Referenced by
Citing PatentFiling datePublication dateApplicantTitle
US4554693 *Dec 19, 1983Nov 26, 1985American Fast Print LimitedMattress, box springs fabric
US4619120 *Jun 29, 1984Oct 28, 1986Bruedwill, Inc.Double layer fabric material and method for manufacturing same
US4626465 *Dec 17, 1985Dec 2, 1986Ludwig Svensson International B.V.Curtain fabrics for greenhouses and shade halls
US4632863 *Nov 9, 1983Dec 30, 1986Ludvig Svensson International B.V.Green-house curtain
US4636428 *Apr 22, 1986Jan 13, 1987Burlington Industries, Inc.Weft inserted warp knit fencing product
US4682480 *Oct 4, 1985Jul 28, 1987Burlington Industries, Inc.Warp-knit, weft-inserted fabric with substrate and method and apparatus to produce same
US4798200 *Dec 9, 1987Jan 17, 1989Milliken Research CorporationSelf-adhering orthopedic splint
US4881381 *Dec 20, 1988Nov 21, 1989Irving TownsendTextile fabric
US5006400 *Dec 9, 1988Apr 9, 1991Day InternationalPrinting blanket construction having nontextured surface
US5065599 *Sep 29, 1989Nov 19, 1991Lainiere De Picardie, S.A.Textile support of the knitted type and an interliner, cloth and textile assembly
US5069958 *May 29, 1990Dec 3, 1991Milliken Research CorporationPrinter's blanket
US5317886 *Oct 9, 1990Jun 7, 1994Hermes-Schleifmittel Gmbh & CompanyFlexible abrasive means
US5366799 *Nov 30, 1992Nov 22, 1994Day International, Inc.Printing blanket having smooth nontextured base surface
US5498470 *Jul 23, 1992Mar 12, 1996Day International, Inc.Printing blanket having improved dynamic thickness stability and method of making
US5552207 *Jun 7, 1995Sep 3, 1996Bay Mills LimitedOpen grid fabric for reinforcing wall systems, wall segment product and methods of making same
US5763043 *Jul 8, 1993Jun 9, 1998Bay Mills LimitedOpen grid fabric for reinforcing wall systems, wall segment product and methods of making same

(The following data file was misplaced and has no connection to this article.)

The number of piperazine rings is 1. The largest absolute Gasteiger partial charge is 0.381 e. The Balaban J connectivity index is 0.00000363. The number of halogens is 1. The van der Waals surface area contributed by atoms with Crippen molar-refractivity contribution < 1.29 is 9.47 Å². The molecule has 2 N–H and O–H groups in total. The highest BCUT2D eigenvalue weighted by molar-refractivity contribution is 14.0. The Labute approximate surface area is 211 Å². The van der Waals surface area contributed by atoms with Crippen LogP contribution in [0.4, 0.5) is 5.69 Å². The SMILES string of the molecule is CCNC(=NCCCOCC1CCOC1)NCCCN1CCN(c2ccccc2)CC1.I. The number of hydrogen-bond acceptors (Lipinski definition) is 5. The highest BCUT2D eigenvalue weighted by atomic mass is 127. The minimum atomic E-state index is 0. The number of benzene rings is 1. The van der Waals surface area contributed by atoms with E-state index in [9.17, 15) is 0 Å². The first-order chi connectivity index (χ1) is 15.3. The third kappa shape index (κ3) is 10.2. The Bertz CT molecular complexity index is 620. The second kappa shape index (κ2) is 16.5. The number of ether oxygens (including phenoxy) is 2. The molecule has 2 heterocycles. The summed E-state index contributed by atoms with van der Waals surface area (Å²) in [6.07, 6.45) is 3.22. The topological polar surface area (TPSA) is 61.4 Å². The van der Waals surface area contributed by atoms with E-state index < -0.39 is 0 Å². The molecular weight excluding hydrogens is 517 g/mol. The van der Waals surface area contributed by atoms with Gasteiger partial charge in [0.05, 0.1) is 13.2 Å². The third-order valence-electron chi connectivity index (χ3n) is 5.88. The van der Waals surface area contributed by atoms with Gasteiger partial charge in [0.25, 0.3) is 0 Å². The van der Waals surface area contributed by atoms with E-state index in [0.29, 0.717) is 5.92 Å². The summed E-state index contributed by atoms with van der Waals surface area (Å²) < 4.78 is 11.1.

US6389851 *Feb 9, 1999May 21, 2002Lainiere De PicardieCloth fabric, its method of manufacture and use
US6615618 *Oct 3, 2002Sep 9, 2003Gale Pacific LimitedKnitted fabric
US7013681 *Nov 19, 2004Mar 21, 2006Milliken & CompanyEdgecomb resistant weft insertion warp knit fabric
US7069750 *Jul 20, 2005Jul 4, 2006Ming-Che ChangMethod for weaving an edging ornament with plastic rope
US7174749 *Dec 29, 2005Feb 13, 2007Milliken & CompanyEdgecomb resistant weft insertion warp knit fabric
US7201024 *Aug 28, 2003Apr 10, 2007Kawashimaorimono Co., Ltd.Elastic warp-knit fabric
US7341076 *Apr 10, 2006Mar 11, 2008Nv Bekaert SaWoven fabric comprising leno weave bound metal
US7523626 *Oct 1, 2004Apr 28, 2009Saint-Gobain Performance Plastics CorporationConveyor belt
US7598186Apr 10, 2007Oct 6, 2009Day International, Inc.Printing blanket construction
US8623774Aug 5, 2009Jan 7, 2014Day International, Inc.Printing blanket construction
EP0150062A2 *Jan 18, 1985Jul 31, 1985Centralny Osrodek Badawczo-Rozwojowy Technicznych Wyrobow WlokienniczychSew-knit wear for covering difficult inflammable conveyor belts
EP0459609A1 *Mar 12, 1991Dec 4, 1991Milliken Research CorporationPrinter's blanket
WO2007120612A2 *Apr 11, 2007Oct 25, 2007Day Int IncPrinting blanket construction
U.S. Classification442/314, 428/909, 66/193
International ClassificationD04B21/14, B41N10/04
Cooperative ClassificationY10T442/463, Y10S428/909, D04B21/14, B41N10/04, B41N2210/14, B41N2210/06, B41N2210/04
European ClassificationB41N10/04, D04B21/14
Legal Events
Mar 26, 1996FPExpired due to failure to pay maintenance fee
Effective date: 19960110
Jan 7, 1996LAPSLapse for failure to pay maintenance fees
Aug 15, 1995REMIMaintenance fee reminder mailed
Feb 4, 1991FPAYFee payment
Year of fee payment: 8
Feb 4, 1987FPAYFee payment
Year of fee payment: 4
Oct 24, 1983ASAssignment
Effective date: 19820326